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AI is the latest thing to come to Mathematics

By: Alex Tang

Two thousand years ago, the Greek mathematician Euclid wrote the treatise Elements, which is the best example of mathematical proof and reasoning from its time. Elements was based on geometric intuition. Yet, by the 20th century, mathematicians wanted a new system other than intuitive geometry, so they developed formal systems which could be translated into computer code. In 1976, the four-color theorem, which states that four colors are sufficient to fill a region without any parts of the same color touching, was the first major theorem that was proven using computational brute force.

Now, the next thing to change mathematics is artificial intelligence.

In 2019, Christian Szegedy, a computer scientist formerly at Google and now at a start-up in the Bay Area, predicted that a computer system would match or exceed the problem-solving ability of the best human mathematicians within a decade. Last year he revised the target date to 2026.

In the modern world, there are many tools and gadgets we can use to enhance our lives, whether it is in sleep, fitness, health, or other areas. “It’s very clear that the question is, ‘What can machines do for us,’ not, ‘What will machines do to us,’” Jordan Ellenberg, a mathematician at the University of Wisconsin-Madison, said.

One of the earliest gadgets to advance mathematics was the proof assistant. To use a proof assistant, a mathematician would input a proof as code into a program to be verified. The verifications would be stored in a library that others could look at. A proof assistant called Lean, developed at Microsoft by computer scientist Leonardo de Moura, has made some very interesting revelations, including one about turning a sphere inside out. However, a proof assistant also has drawbacks. Proof assistants often complain that they do not understand the proof, giving it the name “proof whiner.”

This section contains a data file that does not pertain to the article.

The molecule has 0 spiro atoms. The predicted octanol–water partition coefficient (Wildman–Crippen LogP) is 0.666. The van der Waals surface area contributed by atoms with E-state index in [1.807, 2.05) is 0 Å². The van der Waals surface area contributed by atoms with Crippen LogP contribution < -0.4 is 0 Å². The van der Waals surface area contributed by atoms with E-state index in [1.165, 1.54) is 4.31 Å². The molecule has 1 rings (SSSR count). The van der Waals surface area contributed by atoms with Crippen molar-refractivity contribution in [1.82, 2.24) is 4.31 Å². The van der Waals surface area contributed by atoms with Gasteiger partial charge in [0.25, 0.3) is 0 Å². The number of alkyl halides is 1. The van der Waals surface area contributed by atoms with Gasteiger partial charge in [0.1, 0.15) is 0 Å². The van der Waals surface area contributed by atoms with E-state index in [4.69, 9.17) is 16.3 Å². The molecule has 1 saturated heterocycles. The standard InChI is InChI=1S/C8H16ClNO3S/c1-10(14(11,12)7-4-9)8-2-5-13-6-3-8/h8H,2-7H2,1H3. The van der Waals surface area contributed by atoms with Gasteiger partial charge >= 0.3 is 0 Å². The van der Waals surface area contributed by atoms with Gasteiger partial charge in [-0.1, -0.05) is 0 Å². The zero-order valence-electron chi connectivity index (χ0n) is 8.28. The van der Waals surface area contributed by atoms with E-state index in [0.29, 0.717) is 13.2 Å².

Another tool uses brute force to search for a particular item within a large data set. In 2016, Dr. Marijn Heule, a computer scientist at Carnegie Mellon University and an Amazon scholar, and his associates produced a 200 terabyte file as a proof for a math problem. In Dr. Heule’s view, this approach is needed “to solve problems that are beyond what humans can do.”

Some mathematicians have voiced concerns about AI. Michael Harris, from Columbia University, is troubled by the potentially conflicting goals and values of research mathematics and the tech and defense industries.

Geordie Williamson, from the University of Sydney, has urged mathematicians and computer scientists to be more involved in conversations. “Given how likely we all are to be profoundly affected within the next five years,” Dr. Williamson said, “deep learning has not roused as much discussion as might have been expected.”


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